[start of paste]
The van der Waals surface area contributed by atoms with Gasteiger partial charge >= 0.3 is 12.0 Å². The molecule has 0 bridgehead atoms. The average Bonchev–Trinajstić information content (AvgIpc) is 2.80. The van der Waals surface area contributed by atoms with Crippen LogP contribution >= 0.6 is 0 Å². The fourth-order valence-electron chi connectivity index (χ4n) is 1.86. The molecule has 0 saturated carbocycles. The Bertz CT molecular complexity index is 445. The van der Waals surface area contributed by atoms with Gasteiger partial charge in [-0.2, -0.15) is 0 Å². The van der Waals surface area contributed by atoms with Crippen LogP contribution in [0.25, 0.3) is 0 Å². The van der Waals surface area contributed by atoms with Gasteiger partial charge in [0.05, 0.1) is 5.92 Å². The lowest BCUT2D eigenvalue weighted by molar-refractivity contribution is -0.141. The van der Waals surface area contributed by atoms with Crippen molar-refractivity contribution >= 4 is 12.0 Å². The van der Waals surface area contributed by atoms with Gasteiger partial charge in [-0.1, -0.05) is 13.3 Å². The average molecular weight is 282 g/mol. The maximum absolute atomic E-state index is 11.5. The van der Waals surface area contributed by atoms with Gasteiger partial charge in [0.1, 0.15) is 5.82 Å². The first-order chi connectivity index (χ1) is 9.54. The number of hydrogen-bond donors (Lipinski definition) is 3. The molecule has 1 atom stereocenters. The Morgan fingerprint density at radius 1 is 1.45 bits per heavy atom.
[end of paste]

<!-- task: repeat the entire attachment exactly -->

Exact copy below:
The van der Waals surface area contributed by atoms with Gasteiger partial charge >= 0.3 is 12.0 Å². The molecule has 0 bridgehead atoms. The average Bonchev–Trinajstić information content (AvgIpc) is 2.80. The van der Waals surface area contributed by atoms with Crippen LogP contribution >= 0.6 is 0 Å². The fourth-order valence-electron chi connectivity index (χ4n) is 1.86. The molecule has 0 saturated carbocycles. The Bertz CT molecular complexity index is 445. The van der Waals surface area contributed by atoms with Gasteiger partial charge in [-0.2, -0.15) is 0 Å². The van der Waals surface area contributed by atoms with Crippen LogP contribution in [0.25, 0.3) is 0 Å². The van der Waals surface area contributed by atoms with Gasteiger partial charge in [0.05, 0.1) is 5.92 Å². The lowest BCUT2D eigenvalue weighted by molar-refractivity contribution is -0.141. The van der Waals surface area contributed by atoms with Crippen molar-refractivity contribution >= 4 is 12.0 Å². The van der Waals surface area contributed by atoms with Gasteiger partial charge in [-0.1, -0.05) is 13.3 Å². The average molecular weight is 282 g/mol. The maximum absolute atomic E-state index is 11.5. The van der Waals surface area contributed by atoms with Gasteiger partial charge in [0.1, 0.15) is 5.82 Å². The first-order chi connectivity index (χ1) is 9.54. The number of hydrogen-bond donors (Lipinski definition) is 3. The molecule has 1 atom stereocenters. The Morgan fingerprint density at radius 1 is 1.45 bits per heavy atom.